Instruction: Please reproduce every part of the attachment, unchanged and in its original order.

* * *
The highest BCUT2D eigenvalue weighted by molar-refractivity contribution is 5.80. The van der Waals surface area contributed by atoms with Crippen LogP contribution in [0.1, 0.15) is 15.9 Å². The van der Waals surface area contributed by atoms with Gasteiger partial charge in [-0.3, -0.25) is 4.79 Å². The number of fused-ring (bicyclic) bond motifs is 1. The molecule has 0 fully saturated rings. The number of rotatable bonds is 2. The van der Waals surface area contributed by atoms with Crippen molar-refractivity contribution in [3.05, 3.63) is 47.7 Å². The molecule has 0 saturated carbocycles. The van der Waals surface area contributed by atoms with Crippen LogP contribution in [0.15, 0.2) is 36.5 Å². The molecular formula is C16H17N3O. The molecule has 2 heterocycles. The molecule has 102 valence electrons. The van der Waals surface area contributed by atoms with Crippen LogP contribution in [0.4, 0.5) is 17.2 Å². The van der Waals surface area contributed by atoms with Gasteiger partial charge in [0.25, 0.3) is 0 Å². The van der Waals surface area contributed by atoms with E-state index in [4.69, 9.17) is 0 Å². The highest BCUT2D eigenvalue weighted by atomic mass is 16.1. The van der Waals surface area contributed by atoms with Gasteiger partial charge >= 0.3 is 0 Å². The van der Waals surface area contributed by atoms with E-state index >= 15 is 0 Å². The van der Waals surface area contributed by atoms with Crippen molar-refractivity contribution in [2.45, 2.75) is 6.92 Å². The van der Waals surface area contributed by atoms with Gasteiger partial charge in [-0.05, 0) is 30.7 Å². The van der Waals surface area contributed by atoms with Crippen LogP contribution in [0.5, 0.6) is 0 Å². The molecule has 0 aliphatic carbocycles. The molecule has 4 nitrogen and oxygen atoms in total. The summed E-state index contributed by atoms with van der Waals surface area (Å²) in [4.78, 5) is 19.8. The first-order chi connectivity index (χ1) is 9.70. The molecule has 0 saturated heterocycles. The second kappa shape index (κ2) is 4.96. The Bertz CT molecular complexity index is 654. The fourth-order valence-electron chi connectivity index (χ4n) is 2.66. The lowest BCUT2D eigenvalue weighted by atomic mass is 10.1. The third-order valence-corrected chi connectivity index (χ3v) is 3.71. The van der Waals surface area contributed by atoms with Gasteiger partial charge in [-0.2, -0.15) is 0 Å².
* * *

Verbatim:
The highest BCUT2D eigenvalue weighted by molar-refractivity contribution is 5.80. The van der Waals surface area contributed by atoms with Crippen LogP contribution in [0.1, 0.15) is 15.9 Å². The van der Waals surface area contributed by atoms with Gasteiger partial charge in [-0.3, -0.25) is 4.79 Å². The number of fused-ring (bicyclic) bond motifs is 1. The molecule has 0 fully saturated rings. The number of rotatable bonds is 2. The van der Waals surface area contributed by atoms with Crippen molar-refractivity contribution in [3.05, 3.63) is 47.7 Å². The molecule has 0 saturated carbocycles. The van der Waals surface area contributed by atoms with Crippen LogP contribution in [0.15, 0.2) is 36.5 Å². The molecular formula is C16H17N3O. The molecule has 2 heterocycles. The molecule has 102 valence electrons. The van der Waals surface area contributed by atoms with Crippen LogP contribution in [0.4, 0.5) is 17.2 Å². The van der Waals surface area contributed by atoms with Gasteiger partial charge in [0.25, 0.3) is 0 Å². The van der Waals surface area contributed by atoms with E-state index in [4.69, 9.17) is 0 Å². The highest BCUT2D eigenvalue weighted by atomic mass is 16.1. The van der Waals surface area contributed by atoms with Gasteiger partial charge >= 0.3 is 0 Å². The van der Waals surface area contributed by atoms with E-state index >= 15 is 0 Å². The van der Waals surface area contributed by atoms with Crippen molar-refractivity contribution in [2.45, 2.75) is 6.92 Å². The van der Waals surface area contributed by atoms with Gasteiger partial charge in [-0.05, 0) is 30.7 Å². The van der Waals surface area contributed by atoms with Crippen LogP contribution in [0.5, 0.6) is 0 Å². The molecule has 0 aliphatic carbocycles. The molecule has 4 nitrogen and oxygen atoms in total. The summed E-state index contributed by atoms with van der Waals surface area (Å²) in [4.78, 5) is 19.8. The first-order chi connectivity index (χ1) is 9.70. The molecule has 0 saturated heterocycles. The second kappa shape index (κ2) is 4.96. The Bertz CT molecular complexity index is 654. The fourth-order valence-electron chi connectivity index (χ4n) is 2.66. The lowest BCUT2D eigenvalue weighted by atomic mass is 10.1. The third-order valence-corrected chi connectivity index (χ3v) is 3.71. The van der Waals surface area contributed by atoms with Gasteiger partial charge in [-0.2, -0.15) is 0 Å².